Among the oldest and most enduring criticisms of American popular music is the charge that it is nothing more than an industrial product, made for profit and designed for mass production and consumption, rather than a work of personal expression. In other words, pop songs are merely commercial goods, not art—or so the argument goes.
The first American tunes to be million-selling hits—as sheet music, before the invention of radio or records—were marketed in the 1890s, when industrialization was taking hold in this country. A maudlin ballad by one Charles K. Harris titled “After the Ball” sold more than two million song sheets in 1892 and would go on to sell more than five million copies. Mass popularity had become possible through mass production by offset printing, mass distribution over the railroads, and mass marketing through the department stores opening around the country to sell parlor furniture, pianos, and other symbols of prosperity and gentility to the emerging American middle class. It didn’t take long for newspaper commentators to equate the vastly popular and unabashedly populist sheet music with the standardization and regimentation of industrial production.
“Nowadays, the consumption of songs by the masses in America is as constant as their consumption of shoes, and the demand is similarly met by factory output,” asserted an uncredited writer for The New York Times in an article headlined “How Popular Song Factories Manufacture a Hit,” published in 1910. “Songs may be properly classed with the staples, and are manufactured, advertised, and distributed in much the same manner as ordinary commodities. The minstrels and ballad writers of old probably brought more talent to bear upon their work and took greater pains with it than do their latter-day successors.”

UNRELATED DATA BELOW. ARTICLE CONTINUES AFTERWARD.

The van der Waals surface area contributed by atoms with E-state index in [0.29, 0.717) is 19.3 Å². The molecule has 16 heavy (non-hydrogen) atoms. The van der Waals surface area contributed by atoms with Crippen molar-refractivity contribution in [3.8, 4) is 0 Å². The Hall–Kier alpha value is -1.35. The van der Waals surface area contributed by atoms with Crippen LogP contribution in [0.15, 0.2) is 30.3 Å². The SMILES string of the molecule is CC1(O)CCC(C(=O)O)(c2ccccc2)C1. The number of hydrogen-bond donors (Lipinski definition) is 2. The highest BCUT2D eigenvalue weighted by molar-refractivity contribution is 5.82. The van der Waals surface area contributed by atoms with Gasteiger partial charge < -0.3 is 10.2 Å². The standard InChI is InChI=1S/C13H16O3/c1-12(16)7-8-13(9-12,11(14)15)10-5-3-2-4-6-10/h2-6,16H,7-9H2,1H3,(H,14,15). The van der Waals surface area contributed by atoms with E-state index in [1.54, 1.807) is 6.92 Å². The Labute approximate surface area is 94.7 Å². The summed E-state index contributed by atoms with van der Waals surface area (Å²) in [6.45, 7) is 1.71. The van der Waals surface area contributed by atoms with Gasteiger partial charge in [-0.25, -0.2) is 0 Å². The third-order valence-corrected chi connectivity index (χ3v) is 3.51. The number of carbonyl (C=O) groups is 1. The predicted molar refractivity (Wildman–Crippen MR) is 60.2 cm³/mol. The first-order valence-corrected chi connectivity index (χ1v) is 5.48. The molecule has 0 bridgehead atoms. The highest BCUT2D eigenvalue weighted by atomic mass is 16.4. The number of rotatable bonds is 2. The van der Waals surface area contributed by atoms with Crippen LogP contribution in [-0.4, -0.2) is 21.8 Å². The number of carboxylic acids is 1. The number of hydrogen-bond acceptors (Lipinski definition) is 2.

The “song factories” to which the article referred were the music-publishing companies of Tin Pan Alley—a phrase originally intended to ridicule the sounds emanating from the open windows of the buildings on West 28th Street in Manhattan, where tunesmiths such as Irving Berlin, George Gershwin, and countless others labored at pianos like musical Dilberts. The songs were constructed and packaged, piece by piece, by a series of specialists: a lyricist, a composer, an arranger, and a publisher. Then the tunes would be performed (or, before long, recorded and broadcast) by additional teams of specialists: a singer, a bandleader, another arranger, a band. Hence the handy analogy with assembly-line production—and the hand-in-hand idealization of methods of the past as purer, uncorrupted by commerce or mechanization.
By the 1920s, as the Jazz Age sound of ragtime began to supplant the parlor sheet music of early Tin Pan Alley in popularity, critics simply transferred their contempt for commercial production methods to the rag craze and updated the objects of their idealization. “American ragtime is now factory-made,” proclaimed a writer for the Los Angeles Times in 1921. “Popular songs are no longer the products of lone, gifted individuals, but the work of organized experts. Their various parts are created and assembled with the same speed and mechanical perfection as motor cars.… Jazz has passed into the hands of American industry, and…the carefree days of Tin Pan Alley are over.”